Other Releases
Bureau of Political-Military Affairs
Washington, DC
October 17, 2008


[This material is no longer current. Updated data will be posted.]

Map and flag of Argentina

Background: In 1816, the United Provinces of the Rio Plata declared their independence from Spain. After Bolivia, Paraguay, and Uruguay went their separate ways, the area that remained became Argentina. The country's population and culture were heavily shaped by immigrants from throughout Europe, but most particularly Italy and Spain, which provided the largest percentage of newcomers from 1860 to 1930. Up until about the mid-20th century, much of Argentina's history was dominated by periods of internal political conflict between Federalists and Unitarians and between civilian and military factions. After World War II, an era of Peronist authoritarian rule and interference in subsequent governments was followed by a military junta that took power in 1976. Democracy returned in 1983, and has persisted despite numerous challenges, the most formidable of which was a severe economic crisis in 2001-02 that led to violent public protests and the resignation of several interim presidents. The economy has recovered strongly since bottoming out in 2002. (Source: CIA—The World Factbook)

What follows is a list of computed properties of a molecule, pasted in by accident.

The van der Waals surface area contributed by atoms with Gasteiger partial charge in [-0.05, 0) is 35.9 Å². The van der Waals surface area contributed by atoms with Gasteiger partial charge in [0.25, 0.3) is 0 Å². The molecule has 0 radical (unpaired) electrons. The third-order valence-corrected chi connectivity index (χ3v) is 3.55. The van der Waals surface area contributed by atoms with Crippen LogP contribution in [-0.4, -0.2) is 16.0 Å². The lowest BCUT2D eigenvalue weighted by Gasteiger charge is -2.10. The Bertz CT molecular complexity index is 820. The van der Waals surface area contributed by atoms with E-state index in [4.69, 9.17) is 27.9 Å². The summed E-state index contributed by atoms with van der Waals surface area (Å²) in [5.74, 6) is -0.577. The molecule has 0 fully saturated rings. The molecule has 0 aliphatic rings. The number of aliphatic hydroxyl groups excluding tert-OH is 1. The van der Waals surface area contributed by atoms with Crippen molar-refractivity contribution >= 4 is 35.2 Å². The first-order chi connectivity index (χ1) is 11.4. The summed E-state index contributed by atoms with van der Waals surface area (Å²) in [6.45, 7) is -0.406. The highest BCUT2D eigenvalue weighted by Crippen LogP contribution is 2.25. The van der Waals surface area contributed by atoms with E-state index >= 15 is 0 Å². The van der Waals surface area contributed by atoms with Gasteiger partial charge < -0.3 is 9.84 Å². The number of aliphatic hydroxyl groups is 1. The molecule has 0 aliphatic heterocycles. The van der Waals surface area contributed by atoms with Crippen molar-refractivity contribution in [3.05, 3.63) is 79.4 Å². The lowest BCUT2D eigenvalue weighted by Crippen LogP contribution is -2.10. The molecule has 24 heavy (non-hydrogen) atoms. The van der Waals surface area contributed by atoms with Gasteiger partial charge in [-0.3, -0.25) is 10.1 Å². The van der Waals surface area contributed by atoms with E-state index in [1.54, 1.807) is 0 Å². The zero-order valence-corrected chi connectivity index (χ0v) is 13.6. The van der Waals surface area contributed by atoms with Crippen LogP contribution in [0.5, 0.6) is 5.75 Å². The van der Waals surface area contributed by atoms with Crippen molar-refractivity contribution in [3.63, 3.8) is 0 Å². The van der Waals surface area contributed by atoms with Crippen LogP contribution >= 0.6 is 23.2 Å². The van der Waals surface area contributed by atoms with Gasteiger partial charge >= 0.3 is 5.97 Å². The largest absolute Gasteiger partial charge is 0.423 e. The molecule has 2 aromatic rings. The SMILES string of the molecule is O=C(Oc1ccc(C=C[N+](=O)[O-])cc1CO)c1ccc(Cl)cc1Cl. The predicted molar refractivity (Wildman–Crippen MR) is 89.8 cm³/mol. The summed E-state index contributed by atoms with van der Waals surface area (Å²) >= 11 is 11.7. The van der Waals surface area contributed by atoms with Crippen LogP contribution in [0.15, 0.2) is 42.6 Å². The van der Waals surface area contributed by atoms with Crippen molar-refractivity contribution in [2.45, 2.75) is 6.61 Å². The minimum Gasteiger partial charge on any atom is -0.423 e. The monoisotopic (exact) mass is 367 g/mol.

Security Assistance Funding: (Source: 2009 Congressional Budget Justifications for Foreign Operations)


($ in thousands)

If a scroll bar appears below the following table, swipe the table to move left/right of the dashed line.
Account FY 2007 FY2007 FY 2008 FY 2008 FY2009

Actual Supp Estimate Supp Request
IMET 1,205 -- 901 -- 900
NADR 400 -- 916 -- 450

Direct Commercial Sales: (Source: 2007 Section 655 Report)

In FY 2007, the Department of State authorized the export of defense articles and services valued at $106,053,718.



[This is a mobile copy of Argentina]